When writing my earlier blog entry on how you can get complex behaviors from very little and why it’s okay to fake AI (and anything else), I came across this slightly insulting comment about game AI vs. academic AI research that I just have to share (emphasis added):
As someone working in new (bio-inspired) AI research with an eye to applications in games, but within an academic setting, I often hear that game developers are not incorporating cutting-edge academic AI into their projects because it’s too “risky” (they can’t really predict how gamers would react), and because they don’t see the point in it. As a gamer, and as someone who cares what gamers think, I am often surprised by the sorry state of current commercial game AI – it has hardly moved since the 1980s. However, maybe the problem is that no-one really knows what we want from game AI. Academics keep coming up with innovative AI technologies, but what we should we use it for? What do you think? What sort of intelligent behavior would you like to see in games, but don’t at present? Which are the most obvious intelligence deficiencies of current NPCs that need to be fixed?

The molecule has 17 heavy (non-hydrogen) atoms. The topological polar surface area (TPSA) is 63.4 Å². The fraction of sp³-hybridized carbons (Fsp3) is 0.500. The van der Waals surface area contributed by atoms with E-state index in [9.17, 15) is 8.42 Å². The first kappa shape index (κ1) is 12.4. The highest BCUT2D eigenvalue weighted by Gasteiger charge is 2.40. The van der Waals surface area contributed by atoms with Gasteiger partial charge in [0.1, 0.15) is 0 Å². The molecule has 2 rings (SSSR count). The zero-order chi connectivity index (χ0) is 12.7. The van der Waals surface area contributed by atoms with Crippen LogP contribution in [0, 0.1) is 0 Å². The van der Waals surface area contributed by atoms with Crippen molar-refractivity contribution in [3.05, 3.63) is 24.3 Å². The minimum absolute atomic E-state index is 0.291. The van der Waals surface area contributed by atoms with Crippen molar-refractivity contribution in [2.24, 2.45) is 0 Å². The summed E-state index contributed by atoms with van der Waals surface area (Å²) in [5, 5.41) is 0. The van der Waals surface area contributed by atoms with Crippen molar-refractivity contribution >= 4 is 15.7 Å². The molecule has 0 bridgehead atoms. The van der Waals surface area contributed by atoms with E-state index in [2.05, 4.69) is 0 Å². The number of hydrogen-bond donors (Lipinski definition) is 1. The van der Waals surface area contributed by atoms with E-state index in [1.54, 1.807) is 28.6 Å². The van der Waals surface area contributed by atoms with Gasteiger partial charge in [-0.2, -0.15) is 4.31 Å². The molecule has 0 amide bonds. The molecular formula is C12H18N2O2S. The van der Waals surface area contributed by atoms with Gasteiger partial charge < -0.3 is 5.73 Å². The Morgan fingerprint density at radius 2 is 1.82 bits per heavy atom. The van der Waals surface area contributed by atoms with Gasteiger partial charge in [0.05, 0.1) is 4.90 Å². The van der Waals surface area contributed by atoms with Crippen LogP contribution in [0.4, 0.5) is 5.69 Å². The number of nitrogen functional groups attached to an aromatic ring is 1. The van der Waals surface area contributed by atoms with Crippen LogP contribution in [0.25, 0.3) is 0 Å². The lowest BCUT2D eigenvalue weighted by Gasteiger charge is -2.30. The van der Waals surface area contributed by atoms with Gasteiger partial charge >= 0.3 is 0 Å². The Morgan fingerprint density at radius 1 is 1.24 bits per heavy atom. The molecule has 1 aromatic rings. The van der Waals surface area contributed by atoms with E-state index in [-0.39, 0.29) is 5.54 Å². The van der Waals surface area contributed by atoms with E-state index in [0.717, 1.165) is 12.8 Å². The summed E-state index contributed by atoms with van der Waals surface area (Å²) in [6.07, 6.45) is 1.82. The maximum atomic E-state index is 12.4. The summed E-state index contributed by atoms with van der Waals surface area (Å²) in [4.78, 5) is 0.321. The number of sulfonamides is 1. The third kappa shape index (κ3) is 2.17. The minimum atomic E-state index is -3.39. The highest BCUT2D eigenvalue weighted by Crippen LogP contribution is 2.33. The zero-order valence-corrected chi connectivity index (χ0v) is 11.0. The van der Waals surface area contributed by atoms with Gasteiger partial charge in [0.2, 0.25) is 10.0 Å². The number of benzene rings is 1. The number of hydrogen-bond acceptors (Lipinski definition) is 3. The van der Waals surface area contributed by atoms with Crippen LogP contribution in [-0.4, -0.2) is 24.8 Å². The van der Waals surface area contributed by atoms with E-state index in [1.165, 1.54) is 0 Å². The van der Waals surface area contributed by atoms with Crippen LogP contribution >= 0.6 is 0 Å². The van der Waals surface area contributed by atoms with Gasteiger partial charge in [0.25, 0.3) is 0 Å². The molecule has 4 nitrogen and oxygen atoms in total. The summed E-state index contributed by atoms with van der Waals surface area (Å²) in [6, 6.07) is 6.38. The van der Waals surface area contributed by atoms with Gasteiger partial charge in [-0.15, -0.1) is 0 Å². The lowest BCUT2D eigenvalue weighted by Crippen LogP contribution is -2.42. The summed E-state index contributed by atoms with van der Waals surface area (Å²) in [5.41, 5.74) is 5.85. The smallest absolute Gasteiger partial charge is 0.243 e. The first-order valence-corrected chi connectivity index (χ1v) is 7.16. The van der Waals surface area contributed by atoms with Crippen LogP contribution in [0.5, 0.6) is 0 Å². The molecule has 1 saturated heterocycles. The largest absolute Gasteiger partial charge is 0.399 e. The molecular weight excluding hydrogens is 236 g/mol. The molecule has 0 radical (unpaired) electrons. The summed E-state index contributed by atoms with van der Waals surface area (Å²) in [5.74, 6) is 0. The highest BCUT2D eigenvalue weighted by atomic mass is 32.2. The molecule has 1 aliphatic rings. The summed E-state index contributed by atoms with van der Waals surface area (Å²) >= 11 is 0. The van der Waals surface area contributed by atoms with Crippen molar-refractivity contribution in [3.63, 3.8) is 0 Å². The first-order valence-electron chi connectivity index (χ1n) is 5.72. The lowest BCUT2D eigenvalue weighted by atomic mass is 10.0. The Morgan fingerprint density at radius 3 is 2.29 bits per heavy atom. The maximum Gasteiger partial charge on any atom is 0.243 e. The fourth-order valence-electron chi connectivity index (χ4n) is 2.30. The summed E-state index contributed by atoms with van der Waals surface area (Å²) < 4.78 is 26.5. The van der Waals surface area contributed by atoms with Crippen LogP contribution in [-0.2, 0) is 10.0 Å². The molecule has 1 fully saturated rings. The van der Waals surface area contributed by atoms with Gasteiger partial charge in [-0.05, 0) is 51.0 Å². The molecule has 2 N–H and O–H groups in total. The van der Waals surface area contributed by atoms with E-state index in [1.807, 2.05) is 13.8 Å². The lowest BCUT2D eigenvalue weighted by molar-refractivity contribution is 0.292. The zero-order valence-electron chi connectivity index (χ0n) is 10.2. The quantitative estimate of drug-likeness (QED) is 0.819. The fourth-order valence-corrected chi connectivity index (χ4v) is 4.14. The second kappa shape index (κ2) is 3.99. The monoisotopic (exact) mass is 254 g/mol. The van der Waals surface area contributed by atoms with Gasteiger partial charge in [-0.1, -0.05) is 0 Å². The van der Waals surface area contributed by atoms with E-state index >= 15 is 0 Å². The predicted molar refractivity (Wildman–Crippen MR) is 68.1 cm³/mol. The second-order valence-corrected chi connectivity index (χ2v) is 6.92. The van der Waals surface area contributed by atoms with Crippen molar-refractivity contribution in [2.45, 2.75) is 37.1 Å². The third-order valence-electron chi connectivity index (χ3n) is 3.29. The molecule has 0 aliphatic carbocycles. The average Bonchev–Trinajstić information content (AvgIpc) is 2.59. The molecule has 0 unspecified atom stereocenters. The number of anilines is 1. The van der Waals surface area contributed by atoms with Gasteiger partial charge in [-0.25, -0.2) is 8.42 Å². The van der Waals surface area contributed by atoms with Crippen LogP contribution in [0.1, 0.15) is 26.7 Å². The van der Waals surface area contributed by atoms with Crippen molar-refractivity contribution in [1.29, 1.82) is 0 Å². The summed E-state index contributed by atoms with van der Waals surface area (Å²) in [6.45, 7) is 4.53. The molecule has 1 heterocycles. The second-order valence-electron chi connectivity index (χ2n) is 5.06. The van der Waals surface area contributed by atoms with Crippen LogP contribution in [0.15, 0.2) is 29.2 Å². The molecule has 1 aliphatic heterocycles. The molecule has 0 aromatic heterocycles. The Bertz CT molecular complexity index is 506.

Author of this quote is Julian Togelius, an academic exploring the use of “computational intelligence” for games. (Computational intelligence, for those who aren’t hip with the latest lingo, is sort of an newfangled umbrella term for neural networks, genetic algorithms, and all those other generic biologically-inspired computational approaches you might grab for when you don’t have a clue about what you’re doing, but not otherwise.)
Togelius’ work seems to be focused on evolving racing game AI in particular, and some of his highlights can be found attached to this blog entry. Now, I’m particularly fond of this sample of “evolved” racing car AI:
Awesomely innovative and cutting-edge huh?
This movie is accompanied by another rather priceless quote (again my emphasis):
The last example shows that we still have some way to go: sometimes the outcome of the race is that both cars find themselves stuck against some wall. So far, the cars haven’t found out how to back away from a wall and resume the correct course. We’re working on more complex neural networks and sensors to overcome this.
Of course, I hope that these technologies will some day be incorporated into actual racing games (which shouldn’t be impossible, looking at the sorry state of most game AI) and physical vehicles. But along the way, I think there is a lot to be learned about how the evolution and learning of behaviour works, and I think that games are the ideal environment for doing that research in. More on that in a later post.
Um, yeah, no. Don’t let the door hit you on the way out.
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